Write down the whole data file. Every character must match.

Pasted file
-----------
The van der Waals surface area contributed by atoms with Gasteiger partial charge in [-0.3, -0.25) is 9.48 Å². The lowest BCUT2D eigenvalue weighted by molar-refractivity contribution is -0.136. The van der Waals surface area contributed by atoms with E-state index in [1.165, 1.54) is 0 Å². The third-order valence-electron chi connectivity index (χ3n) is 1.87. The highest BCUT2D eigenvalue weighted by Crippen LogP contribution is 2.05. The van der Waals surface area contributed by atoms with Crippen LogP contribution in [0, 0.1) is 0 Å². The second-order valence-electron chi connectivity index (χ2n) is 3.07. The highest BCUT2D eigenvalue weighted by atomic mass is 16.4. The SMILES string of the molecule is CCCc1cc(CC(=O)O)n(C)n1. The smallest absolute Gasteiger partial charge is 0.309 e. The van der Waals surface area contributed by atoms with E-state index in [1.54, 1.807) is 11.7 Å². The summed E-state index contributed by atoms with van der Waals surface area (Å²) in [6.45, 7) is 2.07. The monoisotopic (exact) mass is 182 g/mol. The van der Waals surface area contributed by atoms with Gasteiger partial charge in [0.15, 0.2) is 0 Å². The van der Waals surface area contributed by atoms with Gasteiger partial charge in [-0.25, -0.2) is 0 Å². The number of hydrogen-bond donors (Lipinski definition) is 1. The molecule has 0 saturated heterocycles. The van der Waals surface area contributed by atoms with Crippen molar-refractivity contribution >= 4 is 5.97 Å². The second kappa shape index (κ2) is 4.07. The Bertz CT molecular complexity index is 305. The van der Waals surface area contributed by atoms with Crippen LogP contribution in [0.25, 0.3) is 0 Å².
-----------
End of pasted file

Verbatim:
The van der Waals surface area contributed by atoms with Gasteiger partial charge in [-0.3, -0.25) is 9.48 Å². The lowest BCUT2D eigenvalue weighted by molar-refractivity contribution is -0.136. The van der Waals surface area contributed by atoms with E-state index in [1.165, 1.54) is 0 Å². The third-order valence-electron chi connectivity index (χ3n) is 1.87. The highest BCUT2D eigenvalue weighted by Crippen LogP contribution is 2.05. The van der Waals surface area contributed by atoms with Crippen LogP contribution in [0, 0.1) is 0 Å². The second-order valence-electron chi connectivity index (χ2n) is 3.07. The highest BCUT2D eigenvalue weighted by atomic mass is 16.4. The SMILES string of the molecule is CCCc1cc(CC(=O)O)n(C)n1. The smallest absolute Gasteiger partial charge is 0.309 e. The van der Waals surface area contributed by atoms with E-state index in [1.54, 1.807) is 11.7 Å². The summed E-state index contributed by atoms with van der Waals surface area (Å²) in [6.45, 7) is 2.07. The monoisotopic (exact) mass is 182 g/mol. The van der Waals surface area contributed by atoms with Gasteiger partial charge in [0.15, 0.2) is 0 Å². The van der Waals surface area contributed by atoms with Gasteiger partial charge in [-0.25, -0.2) is 0 Å². The number of hydrogen-bond donors (Lipinski definition) is 1. The molecule has 0 saturated heterocycles. The van der Waals surface area contributed by atoms with Crippen molar-refractivity contribution >= 4 is 5.97 Å². The second kappa shape index (κ2) is 4.07. The Bertz CT molecular complexity index is 305. The van der Waals surface area contributed by atoms with Crippen LogP contribution in [0.25, 0.3) is 0 Å².